Close modal

Third, the fact that Bouchard et al do not detect TF in washed activated platelets,13  even if the antibody works on THP-1 cells, raises the suspicion that the problem lies in platelet preparation. Indeed, particular care should be used to avoid non specific platelet activation. Flow cytometry analysis of P-selectin and/or activated GpIIbIIIa should be always carried out together with TF analysis to be sure that platelet separation has been performed correctly, without procedural activation, and that the isolated platelets are functionally active and able to respond to exogenously added stimuli (Figure 1).

In conclusion, we agree with Bouchard et al that their failure to detect TF in platelets is because of some methodologic problem. They should also consider that platelet associated TF can be easily detected in whole blood,5,14  where no platelet separation steps are required, using, as stated above, population specific markers.

Acknowledgments: The authors thank Angelo Pluderi and Fabio Villa, Carl Zeiss S.p.A. Italy; and Daniele Manganaro, BD Biosciences Italia, for technical assistance.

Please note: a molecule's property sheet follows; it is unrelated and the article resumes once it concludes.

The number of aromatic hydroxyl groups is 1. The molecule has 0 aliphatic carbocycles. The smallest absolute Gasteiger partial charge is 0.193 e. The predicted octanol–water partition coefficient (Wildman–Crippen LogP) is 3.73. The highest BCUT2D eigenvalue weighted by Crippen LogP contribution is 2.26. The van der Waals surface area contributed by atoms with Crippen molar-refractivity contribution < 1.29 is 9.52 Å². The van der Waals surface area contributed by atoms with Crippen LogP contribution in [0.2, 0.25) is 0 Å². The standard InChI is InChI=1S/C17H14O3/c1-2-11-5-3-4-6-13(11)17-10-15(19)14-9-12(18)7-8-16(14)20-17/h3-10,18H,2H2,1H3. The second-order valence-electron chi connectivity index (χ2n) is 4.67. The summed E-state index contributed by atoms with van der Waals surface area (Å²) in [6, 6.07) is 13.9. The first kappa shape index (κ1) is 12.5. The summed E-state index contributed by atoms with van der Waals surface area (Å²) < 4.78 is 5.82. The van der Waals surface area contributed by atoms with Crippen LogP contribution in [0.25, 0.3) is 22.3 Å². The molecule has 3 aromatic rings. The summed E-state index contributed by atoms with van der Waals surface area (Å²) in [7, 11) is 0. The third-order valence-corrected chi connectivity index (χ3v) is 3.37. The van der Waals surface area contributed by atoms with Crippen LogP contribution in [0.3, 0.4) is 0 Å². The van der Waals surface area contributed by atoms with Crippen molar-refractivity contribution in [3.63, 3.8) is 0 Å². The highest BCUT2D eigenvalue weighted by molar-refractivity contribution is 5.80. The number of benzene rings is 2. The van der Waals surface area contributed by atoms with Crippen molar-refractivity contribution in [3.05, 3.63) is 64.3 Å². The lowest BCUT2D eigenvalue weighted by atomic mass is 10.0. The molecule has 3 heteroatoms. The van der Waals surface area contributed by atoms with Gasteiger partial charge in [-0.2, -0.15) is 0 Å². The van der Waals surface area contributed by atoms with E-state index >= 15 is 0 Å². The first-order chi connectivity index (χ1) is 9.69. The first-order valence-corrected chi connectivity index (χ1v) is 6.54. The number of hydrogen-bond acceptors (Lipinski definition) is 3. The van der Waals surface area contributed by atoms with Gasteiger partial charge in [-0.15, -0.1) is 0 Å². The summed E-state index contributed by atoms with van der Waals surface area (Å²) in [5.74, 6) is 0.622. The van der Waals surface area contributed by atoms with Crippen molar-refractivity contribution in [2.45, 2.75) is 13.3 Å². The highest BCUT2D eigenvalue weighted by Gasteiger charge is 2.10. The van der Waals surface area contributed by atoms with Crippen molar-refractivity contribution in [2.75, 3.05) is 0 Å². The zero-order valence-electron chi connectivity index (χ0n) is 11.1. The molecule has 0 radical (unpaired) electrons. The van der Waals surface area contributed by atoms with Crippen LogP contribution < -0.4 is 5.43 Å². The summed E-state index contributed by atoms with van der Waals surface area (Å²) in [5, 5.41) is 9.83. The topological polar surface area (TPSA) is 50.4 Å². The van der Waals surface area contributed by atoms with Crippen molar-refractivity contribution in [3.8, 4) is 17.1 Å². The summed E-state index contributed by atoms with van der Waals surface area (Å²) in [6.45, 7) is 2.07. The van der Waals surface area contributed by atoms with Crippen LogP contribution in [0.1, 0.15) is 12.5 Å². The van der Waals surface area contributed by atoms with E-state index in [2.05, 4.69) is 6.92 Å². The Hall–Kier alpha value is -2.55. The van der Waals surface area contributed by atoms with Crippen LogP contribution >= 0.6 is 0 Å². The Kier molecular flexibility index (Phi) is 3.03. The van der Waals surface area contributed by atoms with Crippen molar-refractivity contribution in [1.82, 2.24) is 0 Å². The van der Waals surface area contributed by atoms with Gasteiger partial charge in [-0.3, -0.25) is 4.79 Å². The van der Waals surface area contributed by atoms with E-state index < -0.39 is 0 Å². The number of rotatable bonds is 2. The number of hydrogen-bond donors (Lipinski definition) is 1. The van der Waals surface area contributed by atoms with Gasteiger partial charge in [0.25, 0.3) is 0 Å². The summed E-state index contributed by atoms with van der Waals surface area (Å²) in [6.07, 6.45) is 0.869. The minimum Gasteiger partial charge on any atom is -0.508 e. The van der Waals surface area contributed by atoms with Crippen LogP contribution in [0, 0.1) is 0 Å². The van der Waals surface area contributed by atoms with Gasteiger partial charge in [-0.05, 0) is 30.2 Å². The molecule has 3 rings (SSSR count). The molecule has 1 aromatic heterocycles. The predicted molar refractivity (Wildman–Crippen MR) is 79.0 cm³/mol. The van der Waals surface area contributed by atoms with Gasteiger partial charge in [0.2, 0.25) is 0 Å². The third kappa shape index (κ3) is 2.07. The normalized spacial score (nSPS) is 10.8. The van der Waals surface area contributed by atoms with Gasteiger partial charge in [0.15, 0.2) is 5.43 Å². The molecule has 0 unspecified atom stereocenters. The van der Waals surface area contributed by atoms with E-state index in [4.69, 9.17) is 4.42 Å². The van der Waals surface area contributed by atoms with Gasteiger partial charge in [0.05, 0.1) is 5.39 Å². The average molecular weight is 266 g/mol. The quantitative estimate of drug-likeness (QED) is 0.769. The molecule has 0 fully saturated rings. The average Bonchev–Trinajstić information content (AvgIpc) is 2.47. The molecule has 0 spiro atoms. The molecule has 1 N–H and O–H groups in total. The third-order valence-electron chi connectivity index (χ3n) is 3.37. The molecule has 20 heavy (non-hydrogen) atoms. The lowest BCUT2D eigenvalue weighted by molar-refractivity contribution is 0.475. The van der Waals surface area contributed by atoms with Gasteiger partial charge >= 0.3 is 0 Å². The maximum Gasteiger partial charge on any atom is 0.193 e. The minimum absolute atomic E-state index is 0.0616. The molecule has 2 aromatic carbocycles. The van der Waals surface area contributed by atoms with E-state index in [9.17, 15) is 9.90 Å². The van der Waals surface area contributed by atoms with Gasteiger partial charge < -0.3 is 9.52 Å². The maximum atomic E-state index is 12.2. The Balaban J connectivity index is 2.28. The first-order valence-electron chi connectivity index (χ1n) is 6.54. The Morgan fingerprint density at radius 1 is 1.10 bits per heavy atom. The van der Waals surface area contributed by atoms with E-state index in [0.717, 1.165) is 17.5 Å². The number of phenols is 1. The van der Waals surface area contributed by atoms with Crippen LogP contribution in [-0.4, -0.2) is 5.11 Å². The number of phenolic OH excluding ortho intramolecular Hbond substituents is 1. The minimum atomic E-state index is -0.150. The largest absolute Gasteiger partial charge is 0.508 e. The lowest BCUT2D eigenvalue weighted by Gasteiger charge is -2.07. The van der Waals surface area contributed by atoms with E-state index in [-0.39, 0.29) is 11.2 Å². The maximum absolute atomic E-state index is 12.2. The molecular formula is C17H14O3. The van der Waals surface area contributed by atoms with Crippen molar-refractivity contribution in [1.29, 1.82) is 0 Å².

Contribution: M.C. conceived of research, designed experiments, analyzed data, and wrote the paper; M.B. conceived of research, designed experiments, analyzed data, and reviewed the manuscript; D.B., L.F., P.C., and L.R. performed experiments, analyzed data, and reviewed the manuscript; and V.T. and E.T. conceived of research and reviewed the manuscript.

Conflict-of-interest disclosure: The authors declare no competing financial interests.

Correspondence: Marina Camera, PhD, Department of Pharmacological Sciences, Università degli Studi di Milano, Via Balzaretti 9, 20133 Milan, Italy; e-mail: marina.camera@unimi.it or marina.camera@ccfm.it.